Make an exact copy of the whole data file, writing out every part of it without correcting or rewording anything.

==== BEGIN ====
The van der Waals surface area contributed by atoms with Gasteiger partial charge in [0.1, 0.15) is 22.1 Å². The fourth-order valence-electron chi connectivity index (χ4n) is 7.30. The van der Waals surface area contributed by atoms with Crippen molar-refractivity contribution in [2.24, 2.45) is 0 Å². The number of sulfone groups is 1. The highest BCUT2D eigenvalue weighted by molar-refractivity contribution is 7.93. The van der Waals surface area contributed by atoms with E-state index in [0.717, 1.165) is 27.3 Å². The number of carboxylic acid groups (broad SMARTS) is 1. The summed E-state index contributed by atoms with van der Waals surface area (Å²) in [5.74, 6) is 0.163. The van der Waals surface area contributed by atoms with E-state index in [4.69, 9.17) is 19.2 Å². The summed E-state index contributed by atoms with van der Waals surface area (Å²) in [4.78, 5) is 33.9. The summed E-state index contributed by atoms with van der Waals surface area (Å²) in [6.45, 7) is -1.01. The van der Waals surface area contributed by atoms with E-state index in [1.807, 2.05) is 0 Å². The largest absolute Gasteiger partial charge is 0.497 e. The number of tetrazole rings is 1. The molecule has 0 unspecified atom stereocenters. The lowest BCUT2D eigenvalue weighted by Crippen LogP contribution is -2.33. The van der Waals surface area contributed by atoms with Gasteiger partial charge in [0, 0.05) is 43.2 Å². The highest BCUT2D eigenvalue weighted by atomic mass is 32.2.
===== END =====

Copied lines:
The van der Waals surface area contributed by atoms with Gasteiger partial charge in [0.1, 0.15) is 22.1 Å². The fourth-order valence-electron chi connectivity index (χ4n) is 7.30. The van der Waals surface area contributed by atoms with Crippen molar-refractivity contribution in [2.24, 2.45) is 0 Å². The number of sulfone groups is 1. The highest BCUT2D eigenvalue weighted by molar-refractivity contribution is 7.93. The van der Waals surface area contributed by atoms with E-state index in [0.717, 1.165) is 27.3 Å². The number of carboxylic acid groups (broad SMARTS) is 1. The summed E-state index contributed by atoms with van der Waals surface area (Å²) in [5.74, 6) is 0.163. The van der Waals surface area contributed by atoms with E-state index in [4.69, 9.17) is 19.2 Å². The summed E-state index contributed by atoms with van der Waals surface area (Å²) in [4.78, 5) is 33.9. The summed E-state index contributed by atoms with van der Waals surface area (Å²) in [6.45, 7) is -1.01. The van der Waals surface area contributed by atoms with E-state index in [1.807, 2.05) is 0 Å². The largest absolute Gasteiger partial charge is 0.497 e. The number of tetrazole rings is 1. The molecule has 0 unspecified atom stereocenters. The lowest BCUT2D eigenvalue weighted by Crippen LogP contribution is -2.33. The van der Waals surface area contributed by atoms with Gasteiger partial charge in [0, 0.05) is 43.2 Å². The highest BCUT2D eigenvalue weighted by atomic mass is 32.2.